Reference checks are a useful way for employers to gather information about applicants that might not be discovered through the application and interview process. However, despite the usefulness of reference checking, many employers are legitimately concerned about lawsuits from former employees based on information provided in response to a request for a reference, and liability for the actions of employees where the company failed to conduct a thorough reference check. This creates a dilemma for employers. There is a detailed discussion of these legal issues.
To deal with employers' reluctance to provide information about former employees, a number of states have enacted laws “immunizing” employers against employee claims over such disclosures. The immunity laws generally provide protection from claims by former employees for defamation of character. New Hampshire is not among the states that have enacted reference immunity laws. However, New Hampshire's state courts have consistently refused to hold employers liable for statements made in good faith that are directly related to job performance.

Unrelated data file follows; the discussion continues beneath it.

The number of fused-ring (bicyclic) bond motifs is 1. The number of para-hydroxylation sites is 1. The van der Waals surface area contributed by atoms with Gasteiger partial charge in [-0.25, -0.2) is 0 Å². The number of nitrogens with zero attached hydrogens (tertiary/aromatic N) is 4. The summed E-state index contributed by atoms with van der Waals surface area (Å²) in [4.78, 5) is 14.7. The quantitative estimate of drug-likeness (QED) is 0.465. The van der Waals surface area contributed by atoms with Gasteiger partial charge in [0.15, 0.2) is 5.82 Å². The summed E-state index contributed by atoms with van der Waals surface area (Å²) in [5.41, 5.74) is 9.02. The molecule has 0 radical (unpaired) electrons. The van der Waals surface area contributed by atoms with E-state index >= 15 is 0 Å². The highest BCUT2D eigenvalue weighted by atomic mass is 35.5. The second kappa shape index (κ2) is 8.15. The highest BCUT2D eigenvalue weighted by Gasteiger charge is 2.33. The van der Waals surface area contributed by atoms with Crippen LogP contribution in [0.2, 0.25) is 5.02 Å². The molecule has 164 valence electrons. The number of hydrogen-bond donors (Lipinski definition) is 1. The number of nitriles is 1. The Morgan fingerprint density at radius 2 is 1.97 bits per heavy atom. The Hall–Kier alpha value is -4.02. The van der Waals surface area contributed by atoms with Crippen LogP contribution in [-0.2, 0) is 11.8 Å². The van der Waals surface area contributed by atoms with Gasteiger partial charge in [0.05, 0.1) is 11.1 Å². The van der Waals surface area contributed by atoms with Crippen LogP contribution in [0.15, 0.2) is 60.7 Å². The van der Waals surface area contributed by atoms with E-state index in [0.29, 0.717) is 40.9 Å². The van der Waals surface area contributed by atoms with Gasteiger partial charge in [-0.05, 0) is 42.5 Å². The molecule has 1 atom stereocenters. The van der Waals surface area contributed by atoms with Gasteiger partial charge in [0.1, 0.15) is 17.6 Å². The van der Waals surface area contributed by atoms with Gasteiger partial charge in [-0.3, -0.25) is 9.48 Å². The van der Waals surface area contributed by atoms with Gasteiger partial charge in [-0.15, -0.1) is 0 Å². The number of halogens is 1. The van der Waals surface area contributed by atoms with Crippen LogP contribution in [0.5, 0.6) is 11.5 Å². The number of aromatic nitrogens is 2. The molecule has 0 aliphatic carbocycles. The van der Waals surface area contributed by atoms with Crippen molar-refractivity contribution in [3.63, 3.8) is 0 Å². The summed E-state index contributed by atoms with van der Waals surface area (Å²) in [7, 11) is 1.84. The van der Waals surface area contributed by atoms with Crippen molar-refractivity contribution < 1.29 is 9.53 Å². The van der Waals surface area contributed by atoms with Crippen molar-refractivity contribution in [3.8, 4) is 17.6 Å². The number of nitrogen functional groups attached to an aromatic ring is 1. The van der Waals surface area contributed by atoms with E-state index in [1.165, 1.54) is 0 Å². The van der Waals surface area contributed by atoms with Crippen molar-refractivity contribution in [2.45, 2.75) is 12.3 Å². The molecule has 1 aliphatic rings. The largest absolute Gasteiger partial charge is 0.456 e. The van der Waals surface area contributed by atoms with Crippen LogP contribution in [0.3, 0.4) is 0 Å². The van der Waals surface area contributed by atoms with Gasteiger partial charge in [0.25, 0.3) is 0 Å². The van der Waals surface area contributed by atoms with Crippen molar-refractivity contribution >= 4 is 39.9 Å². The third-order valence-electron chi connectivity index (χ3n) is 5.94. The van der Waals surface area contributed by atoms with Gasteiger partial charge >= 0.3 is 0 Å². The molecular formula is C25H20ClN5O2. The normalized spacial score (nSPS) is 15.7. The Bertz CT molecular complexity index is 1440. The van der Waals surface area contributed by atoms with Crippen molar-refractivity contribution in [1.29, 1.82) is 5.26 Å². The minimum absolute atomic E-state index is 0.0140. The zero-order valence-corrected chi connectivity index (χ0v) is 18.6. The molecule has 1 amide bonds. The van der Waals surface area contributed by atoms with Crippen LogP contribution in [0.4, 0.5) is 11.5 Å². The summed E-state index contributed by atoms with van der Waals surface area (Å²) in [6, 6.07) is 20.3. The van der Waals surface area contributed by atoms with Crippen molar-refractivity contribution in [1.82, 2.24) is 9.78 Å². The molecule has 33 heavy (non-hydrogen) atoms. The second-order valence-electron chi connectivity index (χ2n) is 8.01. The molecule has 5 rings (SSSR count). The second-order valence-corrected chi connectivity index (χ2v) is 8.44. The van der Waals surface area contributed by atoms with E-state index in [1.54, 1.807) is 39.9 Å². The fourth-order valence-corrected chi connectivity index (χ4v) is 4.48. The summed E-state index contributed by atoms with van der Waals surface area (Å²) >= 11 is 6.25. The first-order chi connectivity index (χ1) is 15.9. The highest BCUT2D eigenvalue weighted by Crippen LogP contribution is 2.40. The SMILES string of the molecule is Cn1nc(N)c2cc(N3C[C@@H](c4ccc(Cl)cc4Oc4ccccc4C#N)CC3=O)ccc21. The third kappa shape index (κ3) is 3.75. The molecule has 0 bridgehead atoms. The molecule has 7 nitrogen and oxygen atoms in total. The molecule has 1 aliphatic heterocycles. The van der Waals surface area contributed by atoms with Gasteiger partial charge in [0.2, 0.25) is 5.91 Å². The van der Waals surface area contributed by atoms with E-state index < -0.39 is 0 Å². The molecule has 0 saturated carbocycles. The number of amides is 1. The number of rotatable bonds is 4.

Practical advice. Employers in New Hampshire should consider taking precautionary measures when giving references, including:
• Insisting on a written authorization and release from the employee/former employee who will be the subject of the reference or from the prospective new employer. The written authorization should be kept on file along with a copy of the reference or a written summary of the reference if given orally.
• Confining remarks to an objective evaluation of job performance.
Employers may also want to consider using service letters in lieu of providing references ...